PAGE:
Issue #5 – Abstracts

Amara Graf

The State University of New York at Old Westbury

The Power of Poetic Praxis in the Literature of Pat Mora and Ana Castillo[1]

Chicana literary work is predominantly characterized by poetry. Lyrical poetic phrases are interwoven into Chicanas’ short stories, novels, theoretical, and critical essays. Why poetry? What is distinct about poetry as a literary genre or the process of writing poetry that facilitates Chicanas’ self-expression? Various Chicana writers refer to the process of writing poetry as essential to the (trans)formation of identity and society. Poetry allows Chicanas to transform their own identities and to re-define the contours of the world by creating a new or distinct reality from which to act. Collectively, Chicana writers produce a corpus of literary work that is characterized by the commingling of poetry, theory, and criticism. In this article I illustrate that these three phenomena are inextricably linked and that theoretical and critical essays written by and about Chicanas often grow out of and through their more creative, poetic literary work. My analysis focuses primarily on two Chicana authors, Pat Mora and Ana Castillo, and examines how their poetry exemplifies and contextualizes some of their abstract claims and critical theories, as well as how the blending of poetry, theory, and criticism functions as a powerful tool to create socio-political change both in the academy and beyond.

key words: Chicana, poetry, politics, Castillo, Mora

[1] This article is part of a much longer analysis of their work in my Master’s Report, Intersection of Theory and Poetics in the Literature of Pat Mora and Ana Castillo, The University of Texas at Austin 2003.


Shawna Guenther

Dalhousie University in Halifax, Nova Scotia

Roll a Hard Six: Losing Your Noodle in Raymond Federman’s Double or Nothing

Raymond Federman’s Double or Nothing is a convoluted representation of the mentally-unstable mind existing as a series of six characters that are at once separate and conjoined: the horrors and traumatic events of the narrative past dismantle the unified subject into a series of schizophrenic sub-personalities, parts of the destabilized Author’s psyche, existing as separate fragments that eventually collide. Further, the imaginary room emerges as the Fifth Person, promising, but failing, to be a central stabilizer of the other fractured selves. Finally, the design of the text echoes the patterns of the traumatized mind, illustrating the inability of a narrative to construct a stable, unified subject and demonstrating the inadequacy of traditional narrative forms. The text, with its obliterations, cropped phrases, and pictorial manifestations, becomes the Sixth Person. However, in the end, the text shows that the past cannot be erased, explained, or reversed; neither can the experimental nature of the novel reach beyond the traumatized, schizoid subject to represent the horrors of the past that caused the Author’s psychotic breach. Federman has rolled a hard six that will repeatedly fragment and unite, just as the traumatic past continues to repeat itself as one that defies representation.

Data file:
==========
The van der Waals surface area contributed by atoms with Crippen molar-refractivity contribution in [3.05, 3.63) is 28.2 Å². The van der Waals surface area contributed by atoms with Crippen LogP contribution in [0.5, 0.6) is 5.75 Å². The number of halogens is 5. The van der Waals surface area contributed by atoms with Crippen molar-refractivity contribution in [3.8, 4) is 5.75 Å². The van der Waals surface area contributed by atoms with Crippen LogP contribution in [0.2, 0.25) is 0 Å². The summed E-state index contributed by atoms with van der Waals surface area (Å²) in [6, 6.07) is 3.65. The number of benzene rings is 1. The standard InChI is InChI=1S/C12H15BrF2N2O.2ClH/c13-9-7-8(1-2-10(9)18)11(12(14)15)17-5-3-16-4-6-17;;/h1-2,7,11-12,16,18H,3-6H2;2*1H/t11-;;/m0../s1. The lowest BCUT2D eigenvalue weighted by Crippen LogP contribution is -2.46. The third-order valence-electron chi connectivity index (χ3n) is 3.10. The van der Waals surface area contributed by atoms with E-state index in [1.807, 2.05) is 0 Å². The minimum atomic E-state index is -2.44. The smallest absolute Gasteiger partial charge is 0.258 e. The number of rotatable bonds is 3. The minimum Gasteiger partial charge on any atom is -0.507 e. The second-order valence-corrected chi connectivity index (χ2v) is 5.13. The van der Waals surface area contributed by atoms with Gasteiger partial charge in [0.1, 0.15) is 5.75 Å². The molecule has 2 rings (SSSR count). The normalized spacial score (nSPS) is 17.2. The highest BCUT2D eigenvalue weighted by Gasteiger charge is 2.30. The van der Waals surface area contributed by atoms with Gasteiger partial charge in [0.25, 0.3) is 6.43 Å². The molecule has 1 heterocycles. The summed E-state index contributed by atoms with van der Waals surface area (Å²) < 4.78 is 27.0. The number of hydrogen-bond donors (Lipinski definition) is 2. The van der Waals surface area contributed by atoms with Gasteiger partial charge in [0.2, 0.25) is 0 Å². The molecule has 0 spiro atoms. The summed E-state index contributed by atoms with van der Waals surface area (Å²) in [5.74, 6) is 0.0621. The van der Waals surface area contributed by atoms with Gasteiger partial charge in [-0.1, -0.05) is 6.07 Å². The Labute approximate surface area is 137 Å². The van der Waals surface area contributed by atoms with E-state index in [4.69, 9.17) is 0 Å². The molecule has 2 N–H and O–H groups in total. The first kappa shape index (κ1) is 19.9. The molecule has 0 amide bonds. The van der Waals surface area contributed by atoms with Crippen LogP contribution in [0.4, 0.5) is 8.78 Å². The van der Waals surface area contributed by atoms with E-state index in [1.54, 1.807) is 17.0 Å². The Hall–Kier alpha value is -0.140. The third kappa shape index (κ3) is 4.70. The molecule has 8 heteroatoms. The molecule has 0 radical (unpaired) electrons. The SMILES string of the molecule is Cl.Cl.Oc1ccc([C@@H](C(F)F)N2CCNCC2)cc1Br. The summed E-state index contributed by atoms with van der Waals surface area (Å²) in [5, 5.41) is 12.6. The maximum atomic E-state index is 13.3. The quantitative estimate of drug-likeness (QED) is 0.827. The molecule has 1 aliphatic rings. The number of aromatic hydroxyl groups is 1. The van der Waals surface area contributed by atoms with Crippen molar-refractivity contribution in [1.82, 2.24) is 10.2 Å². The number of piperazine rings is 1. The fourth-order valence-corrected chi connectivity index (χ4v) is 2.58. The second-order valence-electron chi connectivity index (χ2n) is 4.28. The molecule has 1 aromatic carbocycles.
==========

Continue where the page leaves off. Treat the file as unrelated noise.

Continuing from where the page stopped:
key words: surfiction, Holocaust, concrete novel, psychology.


Jodi McAlister

Macquarie University

Breaking the Hard Limits: Romance, Pornography, and the Question of Genre in the Fifty Shades Trilogy

The Fifty Shades series has brought erotic fiction to a broader and more mainstream audience than ever before. In its wake, a number of erotic romance series have achieved unprecedented popularity, such as Sylvia Day’s Crossfire series and Lisa Renee Jones’ Inside Out series. These books do not fit comfortably into the genres of romance or pornography: rather, they fuse the romantic and pornographic together. This locates the multiple climaxes of pornography within the overarching emotional climax of romance and creates a structure that is both finite and infinite, allowing the books to create both instant and delayed gratification. This article examines The Sheik as a textual forebear to Fifty Shades before moving on to examine the ways in which romance and pornography are fused, overcoming the limits of serialization in romance, and creating a romantic “pornotopia.”

key words: romance, pornography, Fifty Shades, erotic romance, genre.


Małgorzata Myk

University of Łódź

Towards a Non-hierarchical Space of Thought: Reading Roland Barthes’ The Neutral